Wednesday, April 3, 2013

Philosophical Prose: A bit of Berkeley

There are moments in the study of philosophy where I come across such well written, and glorious prose, I just have to share. The following is an excerpt from George Berkeley's Three Dialogues Between Hylas and Philonous.  I recommend you read the whole thing.

“Look! Are not the fields covered with a delightful verdure? Is there not something in the woods and groves, in the rivers and clear springs, that soothes, that delights, that transports the soul? At the prospect of the wide and deep ocean, or some huge mountain whose top is lost in the clouds, or of an old gloomy forest, are not our minds filled with a pleasing horror? Even in rocks and deserts is there not an agreeable wildness? How sincere a pleasure is it to behold the natural beauties of the earth! To perceive and renew our relish for them, is not the veil of night alternately drawn over her face, and does she not change her dress with the seasons? How aptly are the elements disposed? What variety and use in the meanest productions of nature? What delicacy, what beauty, what contrivance in animal and vegetable bodies? How exquisitely are all things suited, as well to their particular ends, as to constitute apposite parts of the whole! And while they mutually aid and support, do they not also set off and illustrate each other? Raise now your thought from this ball of earth, to all those glorious luminaries that adorn the high arch of heaven. The motion and situation of the planets, are they not admirable for use and order? Were those (miscalled erratic) globes ever known to stray, in their repeated journeys through the pathless void? Do they not measure areas round the sun ever proportioned to the times? So fixed, so immutable are the laws by which the unseen author of nature actuates the universe. How vivid and radiant is the luster of the fixed stars! How magnificent and rich that negligent profusion, with which they appear to be scattered throughout the whole azure vault! Yet if you take the telescope, it brings into your sight a new host of stars that escape the naked eye. Here they seem contiguous and minute, but to a nearer view immense orbs of light at various distances, far sunk in the abyss of space. Now you must call imagination to your aid. The feeble narrow sense cannot descry innumerable worlds revolving round the central fires; and in those worlds the energy of an all-perfect mind displayed in endless forms. But neither sense nor imagination are big enough to comprehend the boundless extent with all its glittering furniture. Though the laboring mind exert and strain each power to its utmost reach, there still stands out ungrasped a surplusage immeasurable. Yet all the vast bodies that compose this mighty frame, how distant and remote soever, are by some secret mechanism, some divine art and force, linked in a mutual dependence and intercourse with each other, even with this earth, which was almost slipt from my thoughts, and lost in the crowd of worlds. Is not the whole system immense, beautiful, glorious beyond expression and beyond thought! What treatment then do those philosophers deserve, who would deprive these noble and delightful scenes of all reality? How should those principles be entertained, that lead us to think all the visible beauty of the creation a false imaginary glare?" (pp 45-46)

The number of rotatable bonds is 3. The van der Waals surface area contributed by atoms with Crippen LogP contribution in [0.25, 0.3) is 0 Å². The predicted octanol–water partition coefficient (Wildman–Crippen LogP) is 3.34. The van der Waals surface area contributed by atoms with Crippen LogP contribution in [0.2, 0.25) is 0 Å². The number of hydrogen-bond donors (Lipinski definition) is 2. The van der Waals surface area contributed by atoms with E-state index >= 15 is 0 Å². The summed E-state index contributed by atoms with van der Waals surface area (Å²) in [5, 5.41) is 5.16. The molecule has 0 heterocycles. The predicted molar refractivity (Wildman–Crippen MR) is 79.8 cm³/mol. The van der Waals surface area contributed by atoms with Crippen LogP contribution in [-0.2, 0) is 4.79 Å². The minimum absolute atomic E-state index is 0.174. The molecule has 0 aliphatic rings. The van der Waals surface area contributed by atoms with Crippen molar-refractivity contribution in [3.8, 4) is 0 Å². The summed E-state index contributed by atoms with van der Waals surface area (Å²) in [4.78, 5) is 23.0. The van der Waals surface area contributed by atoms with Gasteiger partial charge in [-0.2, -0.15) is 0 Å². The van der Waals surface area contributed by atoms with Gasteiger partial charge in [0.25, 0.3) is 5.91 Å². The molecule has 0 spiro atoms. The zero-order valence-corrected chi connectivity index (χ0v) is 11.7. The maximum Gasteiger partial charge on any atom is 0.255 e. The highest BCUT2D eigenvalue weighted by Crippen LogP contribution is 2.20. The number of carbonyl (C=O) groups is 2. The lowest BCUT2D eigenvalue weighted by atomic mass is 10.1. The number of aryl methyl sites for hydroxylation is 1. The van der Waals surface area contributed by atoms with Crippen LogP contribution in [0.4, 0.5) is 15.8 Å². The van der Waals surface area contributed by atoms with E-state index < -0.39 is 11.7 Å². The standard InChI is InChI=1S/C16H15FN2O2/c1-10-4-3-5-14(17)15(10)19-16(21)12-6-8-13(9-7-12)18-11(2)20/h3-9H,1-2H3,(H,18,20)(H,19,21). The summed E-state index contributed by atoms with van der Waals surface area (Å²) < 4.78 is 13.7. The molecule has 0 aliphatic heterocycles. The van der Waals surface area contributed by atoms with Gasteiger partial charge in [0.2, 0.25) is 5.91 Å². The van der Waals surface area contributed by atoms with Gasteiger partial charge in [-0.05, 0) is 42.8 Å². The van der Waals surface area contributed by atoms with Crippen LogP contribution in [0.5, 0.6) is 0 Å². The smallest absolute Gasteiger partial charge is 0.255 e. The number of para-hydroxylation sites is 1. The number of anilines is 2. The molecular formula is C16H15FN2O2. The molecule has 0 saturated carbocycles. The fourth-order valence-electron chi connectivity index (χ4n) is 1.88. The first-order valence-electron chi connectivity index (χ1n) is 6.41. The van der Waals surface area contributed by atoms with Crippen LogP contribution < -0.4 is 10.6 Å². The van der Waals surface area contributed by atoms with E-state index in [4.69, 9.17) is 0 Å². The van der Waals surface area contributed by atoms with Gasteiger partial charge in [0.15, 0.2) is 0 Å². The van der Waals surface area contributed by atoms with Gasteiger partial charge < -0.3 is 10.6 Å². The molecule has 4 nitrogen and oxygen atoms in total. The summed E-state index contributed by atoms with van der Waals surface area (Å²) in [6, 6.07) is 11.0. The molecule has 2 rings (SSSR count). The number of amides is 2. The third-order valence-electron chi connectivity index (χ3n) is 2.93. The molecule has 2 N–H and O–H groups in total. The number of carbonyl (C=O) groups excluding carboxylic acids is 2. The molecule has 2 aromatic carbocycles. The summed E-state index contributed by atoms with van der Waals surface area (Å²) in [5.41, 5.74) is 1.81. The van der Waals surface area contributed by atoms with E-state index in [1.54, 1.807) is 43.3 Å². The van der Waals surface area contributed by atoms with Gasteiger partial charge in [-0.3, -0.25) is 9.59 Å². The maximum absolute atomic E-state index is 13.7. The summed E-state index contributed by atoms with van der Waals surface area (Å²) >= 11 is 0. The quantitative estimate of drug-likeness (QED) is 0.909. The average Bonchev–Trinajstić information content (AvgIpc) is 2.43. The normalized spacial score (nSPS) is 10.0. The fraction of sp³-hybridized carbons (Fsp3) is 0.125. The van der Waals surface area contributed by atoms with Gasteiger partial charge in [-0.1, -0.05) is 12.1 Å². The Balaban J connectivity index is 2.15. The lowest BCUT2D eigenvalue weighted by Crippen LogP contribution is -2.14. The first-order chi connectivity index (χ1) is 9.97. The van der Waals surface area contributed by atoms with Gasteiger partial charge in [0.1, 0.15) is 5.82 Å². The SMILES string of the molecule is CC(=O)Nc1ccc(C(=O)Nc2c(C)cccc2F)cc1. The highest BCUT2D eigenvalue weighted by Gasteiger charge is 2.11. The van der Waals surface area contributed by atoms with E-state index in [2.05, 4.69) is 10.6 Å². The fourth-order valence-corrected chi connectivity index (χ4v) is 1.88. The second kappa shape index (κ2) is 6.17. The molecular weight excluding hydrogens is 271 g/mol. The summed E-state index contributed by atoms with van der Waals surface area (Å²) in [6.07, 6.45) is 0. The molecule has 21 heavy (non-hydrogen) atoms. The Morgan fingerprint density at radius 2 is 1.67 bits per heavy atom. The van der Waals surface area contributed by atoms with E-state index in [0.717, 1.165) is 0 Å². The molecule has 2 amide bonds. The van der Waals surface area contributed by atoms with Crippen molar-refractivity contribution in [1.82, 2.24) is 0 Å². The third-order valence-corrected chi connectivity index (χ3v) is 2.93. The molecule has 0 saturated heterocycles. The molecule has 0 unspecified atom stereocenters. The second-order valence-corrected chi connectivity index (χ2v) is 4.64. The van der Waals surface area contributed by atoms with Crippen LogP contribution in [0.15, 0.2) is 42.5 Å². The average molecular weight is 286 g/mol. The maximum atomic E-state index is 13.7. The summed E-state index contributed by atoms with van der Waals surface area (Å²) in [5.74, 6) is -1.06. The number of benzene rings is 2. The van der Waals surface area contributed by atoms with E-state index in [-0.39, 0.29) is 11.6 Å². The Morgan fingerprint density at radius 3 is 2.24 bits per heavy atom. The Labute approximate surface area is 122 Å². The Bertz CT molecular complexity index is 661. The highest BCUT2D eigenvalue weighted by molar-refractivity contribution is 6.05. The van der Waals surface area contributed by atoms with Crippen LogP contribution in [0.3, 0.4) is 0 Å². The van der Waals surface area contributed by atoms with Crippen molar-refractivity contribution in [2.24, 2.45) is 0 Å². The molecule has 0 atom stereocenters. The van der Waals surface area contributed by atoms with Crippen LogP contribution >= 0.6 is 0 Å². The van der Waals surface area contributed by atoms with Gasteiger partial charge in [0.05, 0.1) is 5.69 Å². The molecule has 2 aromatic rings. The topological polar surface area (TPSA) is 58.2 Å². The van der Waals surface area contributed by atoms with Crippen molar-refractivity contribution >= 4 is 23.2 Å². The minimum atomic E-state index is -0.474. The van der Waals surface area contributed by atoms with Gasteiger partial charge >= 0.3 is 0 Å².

George Berkeley (1685-1753), Three Dialogues between Hylas and Philonous. Edt. by Robert Merrihew Adams (1979, Indianapolis, Hackett)

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